5. OEB calls for a higher stretch factor. Regulators often apply an annual “stretch factor” to utilities, which is intended to incent productivity improvements (and lower costs for consumers). A utility may be expected to lower its costs by 0.5% annually, for example. The higher the annual stretch factor, the more savings, or efficiencies, the utility is expected to find. In its application, OPG argued that it should be given a 0.3% stretch factor and that it should only apply to its nuclear operating costs (capital spending would be excluded). The OEB, largely citing the utility’s poor benchmarking results and excessive operating costs at its nuclear plants, thought otherwise. It assigned a 0.6% stretch factor and said it should apply to both nuclear operating and capital costs.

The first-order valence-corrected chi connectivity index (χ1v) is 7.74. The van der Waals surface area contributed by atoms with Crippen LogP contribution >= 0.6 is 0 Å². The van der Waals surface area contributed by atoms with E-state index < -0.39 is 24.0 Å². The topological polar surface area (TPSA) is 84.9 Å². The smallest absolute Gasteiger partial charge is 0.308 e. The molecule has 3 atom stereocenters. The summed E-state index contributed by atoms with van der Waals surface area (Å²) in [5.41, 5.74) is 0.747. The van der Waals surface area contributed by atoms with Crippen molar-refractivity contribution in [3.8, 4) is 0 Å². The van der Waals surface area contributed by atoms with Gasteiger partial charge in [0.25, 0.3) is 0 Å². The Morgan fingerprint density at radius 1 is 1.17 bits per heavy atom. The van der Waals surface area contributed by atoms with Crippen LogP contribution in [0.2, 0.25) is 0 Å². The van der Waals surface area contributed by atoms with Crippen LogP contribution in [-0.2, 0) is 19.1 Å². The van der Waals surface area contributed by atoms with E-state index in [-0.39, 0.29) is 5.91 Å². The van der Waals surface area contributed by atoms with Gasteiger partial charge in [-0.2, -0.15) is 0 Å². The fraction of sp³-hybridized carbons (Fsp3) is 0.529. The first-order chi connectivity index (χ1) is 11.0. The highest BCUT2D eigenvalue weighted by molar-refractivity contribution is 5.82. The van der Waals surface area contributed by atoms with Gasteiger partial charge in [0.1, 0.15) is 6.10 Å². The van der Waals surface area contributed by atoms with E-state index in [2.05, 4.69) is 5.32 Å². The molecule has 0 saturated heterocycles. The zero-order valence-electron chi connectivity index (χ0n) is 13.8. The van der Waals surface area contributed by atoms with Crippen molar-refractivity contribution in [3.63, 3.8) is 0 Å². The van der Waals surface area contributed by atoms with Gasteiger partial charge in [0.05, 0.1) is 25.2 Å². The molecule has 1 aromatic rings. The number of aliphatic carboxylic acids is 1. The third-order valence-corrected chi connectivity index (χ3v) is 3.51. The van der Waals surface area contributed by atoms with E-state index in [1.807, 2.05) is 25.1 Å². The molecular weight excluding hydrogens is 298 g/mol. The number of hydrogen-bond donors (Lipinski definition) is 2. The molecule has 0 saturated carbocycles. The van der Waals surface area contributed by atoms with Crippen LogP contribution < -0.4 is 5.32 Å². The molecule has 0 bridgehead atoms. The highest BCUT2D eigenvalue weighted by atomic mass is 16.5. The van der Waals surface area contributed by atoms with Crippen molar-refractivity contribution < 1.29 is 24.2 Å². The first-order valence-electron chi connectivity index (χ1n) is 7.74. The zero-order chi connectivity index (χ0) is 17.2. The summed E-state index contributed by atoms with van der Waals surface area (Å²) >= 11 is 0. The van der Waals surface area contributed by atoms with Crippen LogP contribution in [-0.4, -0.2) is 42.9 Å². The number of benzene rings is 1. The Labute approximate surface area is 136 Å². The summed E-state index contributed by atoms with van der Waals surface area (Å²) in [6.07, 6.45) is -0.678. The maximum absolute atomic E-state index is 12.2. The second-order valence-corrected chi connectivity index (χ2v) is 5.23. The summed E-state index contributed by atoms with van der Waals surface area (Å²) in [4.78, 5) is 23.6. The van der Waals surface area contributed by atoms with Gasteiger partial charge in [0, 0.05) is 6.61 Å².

6. OEB blocks OPG’s push for more equity. OPG wanted to increase its equity, which would increase its earnings, from 45% of its capital structure to 49%. The main reason for a higher equity percentage, according to the utility, was that the Darlington Refurbishment Project (DRP) is a risky, multi-year capital spending project (see below) and, as such, it was only fair that the utility be allowed to earn more. The OEB rejected that argument, pointing out that OPG is afforded many levels of protection that limit the risk of the DRP, among other risks. The OEB highlighted that “the types of risks faced by other regulated entities, such as gas utilities, when embarking on major capital projects do not apply to OPG.” The OEB pointed out that the Ministry of Energy determined the “need” for the DRP and passed legislation ensuring the utility would recover all prudent costs associated with the project. While the project is risky, it’s unlikely that OPG will ever bear the true brunt of that risk.